The current measures for beneficiaries of international protection are ineffective in equipping them with the skills and support necessary for integration. Refugees face many problems in practice, notably homelessness; sleeping in certain public places can now lead to criminal sanctions. Around 22 % of all asylum seekers are deprived of their liberty, mostly in asylum detention facilities with very poor living conditions, harsh treatment by guards and lack of access to legal aid or assistance from civil society […].
In 2013, following a sudden and large influx of asylum seekers, Jobbik began to stoke intolerance towards migrants; it announced a protest to demand the removal of the Debrecen reception centre (see also the section on Topics specific to Hungary, Detention of asylum seekers). Asylum seekers then became the target of extremely xenophobic public discourse and social media invoked stereotypes of them bringing infectious diseases into the country, as well as being „lazy”, “uncivilised” and “criminals”. In August 2014, a Jobbik member called for tougher policies towards refugees who put a great financial burden on the country, reduce public safety standards and cause health risks […].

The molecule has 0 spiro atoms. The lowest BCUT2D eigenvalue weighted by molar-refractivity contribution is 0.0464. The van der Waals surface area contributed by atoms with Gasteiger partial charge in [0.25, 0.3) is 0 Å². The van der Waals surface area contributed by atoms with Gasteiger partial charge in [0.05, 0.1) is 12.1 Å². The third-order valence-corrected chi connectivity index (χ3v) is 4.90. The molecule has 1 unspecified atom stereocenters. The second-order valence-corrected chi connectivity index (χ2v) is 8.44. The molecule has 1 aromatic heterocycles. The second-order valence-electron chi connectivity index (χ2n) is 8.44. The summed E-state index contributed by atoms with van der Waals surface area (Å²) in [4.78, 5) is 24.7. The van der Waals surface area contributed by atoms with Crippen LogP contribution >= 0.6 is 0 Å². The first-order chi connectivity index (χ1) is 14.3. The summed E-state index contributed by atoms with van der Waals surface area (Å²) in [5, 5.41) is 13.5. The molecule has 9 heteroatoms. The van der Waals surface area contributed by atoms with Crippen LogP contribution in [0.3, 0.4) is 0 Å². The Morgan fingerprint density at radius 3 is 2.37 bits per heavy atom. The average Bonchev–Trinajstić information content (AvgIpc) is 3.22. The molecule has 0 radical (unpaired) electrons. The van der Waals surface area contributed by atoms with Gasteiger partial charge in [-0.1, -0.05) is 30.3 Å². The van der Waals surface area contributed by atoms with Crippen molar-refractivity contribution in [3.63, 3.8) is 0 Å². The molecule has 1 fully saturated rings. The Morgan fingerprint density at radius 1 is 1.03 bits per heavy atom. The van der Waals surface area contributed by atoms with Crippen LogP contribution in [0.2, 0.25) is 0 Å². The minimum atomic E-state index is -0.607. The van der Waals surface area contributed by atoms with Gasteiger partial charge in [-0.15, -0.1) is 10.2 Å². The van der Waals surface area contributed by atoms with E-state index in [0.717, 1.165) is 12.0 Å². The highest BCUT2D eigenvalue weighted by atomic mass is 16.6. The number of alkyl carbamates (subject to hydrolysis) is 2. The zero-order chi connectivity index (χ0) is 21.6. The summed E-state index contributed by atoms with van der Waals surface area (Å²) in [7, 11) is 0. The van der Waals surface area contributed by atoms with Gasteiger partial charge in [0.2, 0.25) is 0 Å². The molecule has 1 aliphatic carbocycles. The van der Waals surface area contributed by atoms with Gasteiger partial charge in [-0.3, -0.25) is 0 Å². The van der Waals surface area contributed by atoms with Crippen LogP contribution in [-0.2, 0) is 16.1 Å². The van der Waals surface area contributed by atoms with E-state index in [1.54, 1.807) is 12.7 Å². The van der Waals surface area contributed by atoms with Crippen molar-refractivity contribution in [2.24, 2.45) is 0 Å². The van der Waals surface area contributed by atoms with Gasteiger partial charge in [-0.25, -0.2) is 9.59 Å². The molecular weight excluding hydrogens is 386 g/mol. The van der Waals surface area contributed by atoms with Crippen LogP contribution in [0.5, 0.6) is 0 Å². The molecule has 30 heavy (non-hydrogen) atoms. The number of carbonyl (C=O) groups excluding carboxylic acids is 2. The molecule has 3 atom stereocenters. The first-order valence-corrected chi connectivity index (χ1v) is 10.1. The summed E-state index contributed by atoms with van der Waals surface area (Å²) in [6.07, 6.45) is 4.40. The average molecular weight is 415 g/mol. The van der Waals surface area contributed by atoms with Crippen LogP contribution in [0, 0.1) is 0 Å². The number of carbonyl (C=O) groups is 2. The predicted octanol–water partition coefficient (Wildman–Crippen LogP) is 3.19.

However, beneficiaries of international protection must move out of reception centres within two months of obtaining international protection. While the move away from “camp-based” integration towards a community-based system has generally been welcomed, refugees face problems in practice. It takes several months before they start to receive financial support and this progressively decreases at the end of each six-month period down to 25% of the original amount. Most have no jobs when they leave the reception facilities and do not speak Hungarian […].
As a result, one of the most serious problems faced by refugees is the risk of homelessness. ECRI notes that recent amendments to the Fundamental Law authorise the criminalisation of sleeping in public places; Hungary adopted amendments to the Act on Misdemeanor in 2013 to this effect, despite strong criticism expressed by the UN Special Rapporteurs on extreme poverty and on adequate housing. The new legislation is particularly harsh for refugees, since their financial support is insufficient to rent an apartment and cover subsistence expenses. The UNHCR points out that some beneficiaries of international pro0tection have re-applied for asylum in Germany in order to avoid homelessness, and possible criminal sanctions, in Hungary.